3. Procedural Generation (of whatever, probably the physical area one plays in)
  4. Programming Blocks
  5. NPC AI
  6. Player Actions and Interactions
    • Auto-Translated Chat
    • Icon based Chat (eg Meadow)
    • Photo Mode

I have 1 and 2 working in the prototype. The physics stuff is great, using the state synchronization and authority articles by Glen Fiedler as the basis for my stuff. I've done a fair bit of multiplayer networking and this is the best implementation of rigidbody physics, shared across multiple players, that i have ever done. Best both from a "works better" point, but also that it is a very simple implementation.

Also been noodling with how to select objects in the space, and then how to architect the code that makes a thing do a thing. Like, how to select a box then pick it up. Kick a ball. Move items around the world without picking them up. These are questions that i think are fun to think about. There may be something wrong with me!

Still improving the networked rigidbody code, i think the next thing will likely be some experiment with selecting objects, and then activating an action on them. Like, kicking a ball, or moving a block. Depends on how i'm feeling next time i fire up the project.

toy01 programming history work personal permalink

Too many to count

Well, i did find some folks to follow using twtxt via the web-y, which is like an updated version of twtxt, but still built on the underlaying file format. Gods help me, i'm now thinking about writing a client for this. I'm about 99.99% sure this will not happen. More likely to look at the txtnish client, as there might be an easier way there for me to hack on it, rather than writing a whole new thing.

Totally going to start celebrating Imbolc! ☀️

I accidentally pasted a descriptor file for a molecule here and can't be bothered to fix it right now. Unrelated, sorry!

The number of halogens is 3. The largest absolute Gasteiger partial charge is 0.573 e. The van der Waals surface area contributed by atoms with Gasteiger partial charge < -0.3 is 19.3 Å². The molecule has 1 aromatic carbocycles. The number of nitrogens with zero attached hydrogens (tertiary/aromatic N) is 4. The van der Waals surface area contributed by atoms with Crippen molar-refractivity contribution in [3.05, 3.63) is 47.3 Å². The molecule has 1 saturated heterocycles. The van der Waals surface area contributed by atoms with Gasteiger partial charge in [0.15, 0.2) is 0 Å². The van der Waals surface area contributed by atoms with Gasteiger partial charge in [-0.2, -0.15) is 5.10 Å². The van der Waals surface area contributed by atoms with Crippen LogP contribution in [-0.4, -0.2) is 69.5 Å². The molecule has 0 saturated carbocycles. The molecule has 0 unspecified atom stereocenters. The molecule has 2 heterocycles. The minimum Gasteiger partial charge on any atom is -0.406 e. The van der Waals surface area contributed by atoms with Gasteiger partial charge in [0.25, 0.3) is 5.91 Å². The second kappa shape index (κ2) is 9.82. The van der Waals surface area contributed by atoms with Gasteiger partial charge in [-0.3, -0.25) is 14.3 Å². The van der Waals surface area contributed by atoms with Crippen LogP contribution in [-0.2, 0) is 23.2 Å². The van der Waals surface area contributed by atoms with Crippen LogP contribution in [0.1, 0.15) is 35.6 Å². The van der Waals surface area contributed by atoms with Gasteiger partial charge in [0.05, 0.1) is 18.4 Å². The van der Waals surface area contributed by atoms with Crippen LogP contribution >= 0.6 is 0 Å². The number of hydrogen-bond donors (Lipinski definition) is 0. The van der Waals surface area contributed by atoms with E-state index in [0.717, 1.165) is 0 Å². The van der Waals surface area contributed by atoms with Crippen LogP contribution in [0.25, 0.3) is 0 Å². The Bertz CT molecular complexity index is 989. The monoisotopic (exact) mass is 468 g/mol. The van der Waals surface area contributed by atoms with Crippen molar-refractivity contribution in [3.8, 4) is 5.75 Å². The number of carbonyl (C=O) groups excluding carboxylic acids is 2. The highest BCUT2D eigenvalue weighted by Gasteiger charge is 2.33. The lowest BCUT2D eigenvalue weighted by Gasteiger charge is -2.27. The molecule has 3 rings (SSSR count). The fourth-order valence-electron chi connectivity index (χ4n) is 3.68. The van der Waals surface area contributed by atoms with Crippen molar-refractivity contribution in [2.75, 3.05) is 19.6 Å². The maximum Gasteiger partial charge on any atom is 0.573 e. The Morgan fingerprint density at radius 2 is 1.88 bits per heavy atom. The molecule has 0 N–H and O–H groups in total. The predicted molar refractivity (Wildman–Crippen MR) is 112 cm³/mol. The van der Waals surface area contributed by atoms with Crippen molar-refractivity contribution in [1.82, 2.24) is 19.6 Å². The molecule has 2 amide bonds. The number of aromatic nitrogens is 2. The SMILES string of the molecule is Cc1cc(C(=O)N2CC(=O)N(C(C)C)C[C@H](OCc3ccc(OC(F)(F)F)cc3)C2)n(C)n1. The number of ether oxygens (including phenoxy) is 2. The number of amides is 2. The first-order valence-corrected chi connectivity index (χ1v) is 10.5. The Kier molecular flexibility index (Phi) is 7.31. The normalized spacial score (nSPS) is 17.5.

Apropos of nothing, i really want some 🍩's. Like, a lot.

socialnetworking plaintext history society donuts food permalink

Back to the '70s with Serverless

Article about servers and the history of computing, arguing that we have made so little improvement, and been sidetracked down these blind-alleys, into space that has not improved notably since the 70s. I can't help but agree. I have been feeling more and more that computers and computation itself, has been cooped for its own improvement, and not those that would help its users. Us.

programming servers history permalink


Reading a 4 part series about iron, "Iron, How Did They Make It?', in the pre-modern age. Very interesting, especially in thinking about the differences between the reality of making iron and steel, and how it is frequently depicted in video games around crafting and resource management. Notably that iron is actually very prevalent and not difficult to find "in the wild", and the conversion/smelting of it didn't actually use coal, but a lot of charcoal. Anyway, the writing style is very approachable and, dare i say it, fun to read. History, it can be interesting! Lots of other articles that i'm looking forward to reading there too. Oh, and there is a lovely collection of articles setup/indexed for World Builders.